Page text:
13 March 2013
Sinead O’Donnell reviews ‘Pathways to Practice’ - a one day symposium exploring and celebrating visual artists’ practice and development through the Arts & Disability Ireland and Fire Station Artists' Studios ‘Studio Award for an Artist with a Disability’
The symposium was hosted by the Lewis Glucksman Gallery in Cork, on 28th February 2013.The morning session began with short presentations from the studio award recipients: Noëmi Lakmaier (Austria/London), Anna Berndtson, (Sweden), Ruth Le Gear (Rep of Ireland/ Berlin) and Hugh O’Donnell (Northern Ireland). Each artist described their idiosyncratic approaches to their practice before, during and after their residency experience, displaying the shifts, turns and outcomes that the residency had on their professional practice.
Noëmi Lakmaier’s feelings of isolation as a resident artist in a city that was foreign to her didn’t seem to deter her artistic process: in fact she used those emotions as material. The outcome merged her sculptural practice with live performance creating a situation of controlled encounter such as in ‘We are for you because we are against them (a dinner party for eight guests)’. First presented at the LAB, Dublin City Council Arts Office, gallery space the work has since toured to various locations and events.
Anna Berndtson with a background in theatre and dance developed photographic site based actions, videoed public interventions and durational visual performance. One was ‘Working Lactans’ at Mill Street Gallery and Studios, Dublin. I witnessed the performance live and in this durational performance Berndtson performed a tightly domesticated and ritualistic 10 hour work over 3 days.
Ruth Le Gear’s work approached the existing archaeological, megalithic and mythological sites in Ireland. Placing herself into these landscapes and recording her investigations. Her work observing the body in photograph, sculpture and video exposes process as methodology. Le Gear’s work now has moved toward the co-existence of art and science, she mentioned during her presentation her collection of human tears and attempts to make the tears into crystalized forms.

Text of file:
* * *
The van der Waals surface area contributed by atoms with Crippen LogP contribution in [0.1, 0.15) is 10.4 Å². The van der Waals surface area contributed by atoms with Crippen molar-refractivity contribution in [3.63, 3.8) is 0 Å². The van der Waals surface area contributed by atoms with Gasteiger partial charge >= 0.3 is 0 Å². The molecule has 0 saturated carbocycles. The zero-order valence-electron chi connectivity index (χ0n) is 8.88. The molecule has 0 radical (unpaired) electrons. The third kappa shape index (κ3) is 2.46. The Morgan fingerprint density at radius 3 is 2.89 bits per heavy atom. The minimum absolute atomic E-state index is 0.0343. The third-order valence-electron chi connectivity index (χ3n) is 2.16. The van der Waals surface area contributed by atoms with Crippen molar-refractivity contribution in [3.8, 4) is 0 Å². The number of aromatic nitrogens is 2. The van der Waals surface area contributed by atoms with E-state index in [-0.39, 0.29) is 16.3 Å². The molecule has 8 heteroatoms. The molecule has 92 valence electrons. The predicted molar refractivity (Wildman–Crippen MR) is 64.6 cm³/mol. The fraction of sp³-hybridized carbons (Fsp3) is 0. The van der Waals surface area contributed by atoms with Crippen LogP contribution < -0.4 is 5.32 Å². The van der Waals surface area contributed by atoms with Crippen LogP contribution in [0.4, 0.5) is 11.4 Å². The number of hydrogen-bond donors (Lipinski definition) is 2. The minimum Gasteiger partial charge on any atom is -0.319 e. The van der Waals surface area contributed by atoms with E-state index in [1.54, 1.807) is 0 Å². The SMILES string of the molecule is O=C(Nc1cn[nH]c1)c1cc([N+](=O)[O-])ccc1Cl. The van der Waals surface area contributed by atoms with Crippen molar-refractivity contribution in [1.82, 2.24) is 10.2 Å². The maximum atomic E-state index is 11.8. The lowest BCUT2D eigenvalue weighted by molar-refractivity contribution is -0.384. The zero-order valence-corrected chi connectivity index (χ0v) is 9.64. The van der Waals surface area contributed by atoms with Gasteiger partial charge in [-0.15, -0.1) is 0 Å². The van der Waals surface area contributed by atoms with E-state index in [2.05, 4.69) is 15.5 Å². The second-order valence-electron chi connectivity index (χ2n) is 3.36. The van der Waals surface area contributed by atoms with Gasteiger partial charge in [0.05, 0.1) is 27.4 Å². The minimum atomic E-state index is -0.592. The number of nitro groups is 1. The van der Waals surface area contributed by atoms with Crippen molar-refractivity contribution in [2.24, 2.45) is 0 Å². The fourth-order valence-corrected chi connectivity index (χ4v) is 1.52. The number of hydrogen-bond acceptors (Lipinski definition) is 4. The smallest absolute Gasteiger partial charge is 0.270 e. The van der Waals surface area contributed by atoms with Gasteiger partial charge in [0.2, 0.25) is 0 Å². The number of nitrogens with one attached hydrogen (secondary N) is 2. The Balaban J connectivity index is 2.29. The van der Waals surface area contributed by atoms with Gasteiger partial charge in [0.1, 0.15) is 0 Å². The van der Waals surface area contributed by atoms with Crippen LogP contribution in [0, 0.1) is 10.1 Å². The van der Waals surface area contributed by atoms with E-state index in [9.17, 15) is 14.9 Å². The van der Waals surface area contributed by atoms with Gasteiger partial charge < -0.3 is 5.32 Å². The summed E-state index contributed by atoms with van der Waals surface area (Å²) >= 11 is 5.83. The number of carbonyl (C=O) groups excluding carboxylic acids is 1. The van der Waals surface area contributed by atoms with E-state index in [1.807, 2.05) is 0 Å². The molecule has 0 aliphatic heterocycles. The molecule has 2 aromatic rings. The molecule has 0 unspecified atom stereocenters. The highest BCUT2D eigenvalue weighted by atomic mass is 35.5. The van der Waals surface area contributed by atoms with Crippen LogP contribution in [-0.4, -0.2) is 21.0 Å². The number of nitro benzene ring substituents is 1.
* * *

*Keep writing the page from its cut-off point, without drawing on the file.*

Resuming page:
Hugh O’Donnell used his residency to develop the areas of drawing, collage and photography in his work. During this time he presented these processes in his live works. His final work entitled ‘Aixelsyd doesn’t harm your health’ was a performance that reflected his adult diagnosis of dyslexia and recognising that it is part of his being, part of how Hugh is and it doesn’t harm your health!
Aaron Williamson a London based academic, curator, writer, filmmaker, performance artist and international trickster presented his work in conversation with Patrick Murphy Director of the RHA Gallery, Dublin. Williamson described the work he made while on residency at the Walker Art Gallery in Liverpool. This work was presented as an exhibition commissioned by DaDaFest 2012. Williamson responded to the Walker Art Gallery’s Victorian art collection identifying his findings under the guise of the ‘Eavesdropper’ and blogging his daily thoughts and findings.
For his final exhibition Williamson made a 3 day performance from 10am-5pm each day. An unsuspecting audience encountered Williamson as a live exhibit, standing on top of a plinth in the public gallery with a mask attached to his head that was made of tights with mannequin’s eyes attached. The poses that he constructed were reflections of the characters within the painted collection in his surroundings.